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Ultra-Thin, Energy Efficient Facades- A Contradiction in Terms?
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Within the European Union about 40 percent of the energy is consumed in buildings. In Germany roughly a quarter of the primary energy demand is used for the heating of buildings. A detailed analysis reveals that more than 90 percent of this energy can be related to old buildings, which were constructed before 1977. Reducing the heat losses through façades and using transparent or translucent façade elements to profit from solar heat gains are some of the first measures to improve energy efficiency of buildings. With the use of state-of-the-art insulation materials, thermal heat losses via the façade could be sufficiently reduced to provide an excellent insulation standard. However in some cases, lack of space or aesthetic needs, do not allow for sufficiently thick insulation layers. Within the last decade vacuum insulation panels (VIP) were developed, whose thermal conductivity values are 5 to 10 times lower (e.g. 0.002 to 0.008 W/(m×K) at ambient conditions) than those reported for standard insulation materials. Thus a 2 cm thick VIP could replace a 20 cm of standard insulation material, e.g. polystyrene foam, with no changes to the thermal performance. Nowadays VIPs are commercially available and used more and more for the insulation of buildings, especially if space for insulation is expensive or not sufficiently available or a slim architecture is preferred. Right now an innovative evacuated double glazing (VIG) is being developed which provides an U-value below 0.5 W/(m²×K) for a system thickness of only 9 mm. The low weight of such a glazing reduces the mechanical requirements in comparison to a standard triple glazing and thus allows for the use of thin, highly insulating frames. With these slim opaque and transparent insulation elements (VIP, VIG) ultra-thin and aesthetic façade construction can be realized. However, reducing the construction mass of building walls also leads to a loss of thermal capacity and therefore more regulation measures are needed to keep a comfortable living climate within such a building. It is expected that in future multifunctional façade elements will further improve the thermal performance of buildings. One example is the switchable insulation, where the thermal conductivity can be electrically switched from 0.002 W/(m×K) to 0.16 W/(m×K) within minutes. Future research work is dedicated to the application of textiles in architecture. Such textiles can be functionalized by using low-e coatings to reduce radiative heat transfer or by adding phase-change- materials (PCM) to enhance the thermal capacity of the textile based, low-weight constructions. The combination of such textiles with vacuum insulation panels to improve the insulation properties or with flexible photovoltaic cells to generate electricity is another key aspect of textile architecture. This research work was supported in the past by the Bavarian Ministry for Economics, Information, Traffic and Technology and is actually supported by the Federal Ministry of Economics and Technology.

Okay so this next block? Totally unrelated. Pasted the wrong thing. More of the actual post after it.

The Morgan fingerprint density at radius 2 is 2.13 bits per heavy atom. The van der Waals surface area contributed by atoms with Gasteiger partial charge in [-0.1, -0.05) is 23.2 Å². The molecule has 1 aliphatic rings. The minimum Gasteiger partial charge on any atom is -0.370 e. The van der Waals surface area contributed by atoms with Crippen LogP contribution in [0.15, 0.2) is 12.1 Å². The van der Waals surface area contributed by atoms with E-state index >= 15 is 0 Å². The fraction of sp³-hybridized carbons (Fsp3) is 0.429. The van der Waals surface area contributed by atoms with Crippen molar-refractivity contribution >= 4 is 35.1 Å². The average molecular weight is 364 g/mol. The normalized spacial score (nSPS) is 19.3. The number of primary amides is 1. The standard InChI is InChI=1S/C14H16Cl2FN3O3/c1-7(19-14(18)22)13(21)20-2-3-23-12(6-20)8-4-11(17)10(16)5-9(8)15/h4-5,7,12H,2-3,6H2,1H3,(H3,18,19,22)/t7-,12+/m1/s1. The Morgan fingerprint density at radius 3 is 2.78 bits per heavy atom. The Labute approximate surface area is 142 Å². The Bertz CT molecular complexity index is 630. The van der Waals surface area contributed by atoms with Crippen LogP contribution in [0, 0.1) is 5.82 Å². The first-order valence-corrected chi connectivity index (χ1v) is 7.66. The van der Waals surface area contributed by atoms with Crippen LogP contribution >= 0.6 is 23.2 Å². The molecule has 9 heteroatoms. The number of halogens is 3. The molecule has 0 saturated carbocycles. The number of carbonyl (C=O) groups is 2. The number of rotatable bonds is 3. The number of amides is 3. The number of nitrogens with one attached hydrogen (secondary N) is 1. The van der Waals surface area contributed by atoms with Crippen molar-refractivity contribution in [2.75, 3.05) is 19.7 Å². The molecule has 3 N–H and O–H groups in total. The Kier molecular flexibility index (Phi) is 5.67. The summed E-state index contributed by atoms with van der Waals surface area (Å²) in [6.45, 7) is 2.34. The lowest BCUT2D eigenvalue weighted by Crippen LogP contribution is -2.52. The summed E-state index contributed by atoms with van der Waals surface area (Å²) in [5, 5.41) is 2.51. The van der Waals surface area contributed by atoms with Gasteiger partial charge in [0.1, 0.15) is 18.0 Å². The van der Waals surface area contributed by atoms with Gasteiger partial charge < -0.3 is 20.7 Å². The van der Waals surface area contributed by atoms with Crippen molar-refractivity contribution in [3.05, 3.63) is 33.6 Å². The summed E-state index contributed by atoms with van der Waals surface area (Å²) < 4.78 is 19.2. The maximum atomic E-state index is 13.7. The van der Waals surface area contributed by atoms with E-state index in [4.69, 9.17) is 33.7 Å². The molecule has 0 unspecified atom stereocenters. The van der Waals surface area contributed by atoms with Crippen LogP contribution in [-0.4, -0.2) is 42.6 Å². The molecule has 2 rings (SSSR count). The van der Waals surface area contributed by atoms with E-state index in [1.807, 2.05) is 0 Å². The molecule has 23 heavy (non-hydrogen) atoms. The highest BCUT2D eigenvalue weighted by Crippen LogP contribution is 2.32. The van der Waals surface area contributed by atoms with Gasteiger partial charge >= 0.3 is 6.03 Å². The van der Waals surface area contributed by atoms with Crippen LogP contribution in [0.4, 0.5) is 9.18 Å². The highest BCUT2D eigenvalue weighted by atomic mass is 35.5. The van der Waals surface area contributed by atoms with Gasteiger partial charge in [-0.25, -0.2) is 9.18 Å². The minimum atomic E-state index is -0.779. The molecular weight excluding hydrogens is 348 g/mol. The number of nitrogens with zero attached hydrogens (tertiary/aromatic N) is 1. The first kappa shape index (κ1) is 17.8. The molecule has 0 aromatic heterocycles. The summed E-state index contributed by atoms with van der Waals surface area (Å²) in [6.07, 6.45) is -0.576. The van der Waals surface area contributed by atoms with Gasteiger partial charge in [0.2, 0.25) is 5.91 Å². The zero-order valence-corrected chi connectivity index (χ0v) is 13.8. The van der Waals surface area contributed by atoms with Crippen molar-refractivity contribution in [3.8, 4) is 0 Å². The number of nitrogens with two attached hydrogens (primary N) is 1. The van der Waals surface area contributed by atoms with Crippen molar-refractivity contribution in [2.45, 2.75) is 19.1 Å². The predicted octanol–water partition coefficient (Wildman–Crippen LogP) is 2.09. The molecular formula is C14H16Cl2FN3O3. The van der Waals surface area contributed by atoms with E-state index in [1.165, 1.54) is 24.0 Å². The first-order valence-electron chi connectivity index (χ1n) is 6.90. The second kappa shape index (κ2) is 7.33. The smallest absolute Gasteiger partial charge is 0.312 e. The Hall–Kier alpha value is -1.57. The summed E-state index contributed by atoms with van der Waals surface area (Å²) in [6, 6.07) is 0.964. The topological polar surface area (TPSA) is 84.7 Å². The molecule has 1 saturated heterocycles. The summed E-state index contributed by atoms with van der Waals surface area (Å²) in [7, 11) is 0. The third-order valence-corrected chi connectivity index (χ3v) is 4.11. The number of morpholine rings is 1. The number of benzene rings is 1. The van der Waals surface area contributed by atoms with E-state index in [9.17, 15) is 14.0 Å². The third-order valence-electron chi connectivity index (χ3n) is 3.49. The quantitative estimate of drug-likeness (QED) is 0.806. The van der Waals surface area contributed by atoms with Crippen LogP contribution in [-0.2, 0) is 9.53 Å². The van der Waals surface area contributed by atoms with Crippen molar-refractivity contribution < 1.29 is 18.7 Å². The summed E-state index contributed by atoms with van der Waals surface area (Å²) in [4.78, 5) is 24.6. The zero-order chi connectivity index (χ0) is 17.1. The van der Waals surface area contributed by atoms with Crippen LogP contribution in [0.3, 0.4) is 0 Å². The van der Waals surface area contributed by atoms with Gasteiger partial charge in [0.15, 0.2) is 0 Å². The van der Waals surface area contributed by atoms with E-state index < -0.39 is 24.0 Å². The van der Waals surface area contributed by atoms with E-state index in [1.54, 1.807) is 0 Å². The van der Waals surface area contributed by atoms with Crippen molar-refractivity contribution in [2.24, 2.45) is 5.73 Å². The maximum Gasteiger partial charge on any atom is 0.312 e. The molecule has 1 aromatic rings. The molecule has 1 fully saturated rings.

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Ebert, H. P. (2008). Ultra-Thin, Energy Efficient Facades- A Contradiction in Terms?. Energy Systems Laboratory (http://esl.tamu.edu). Available electronically from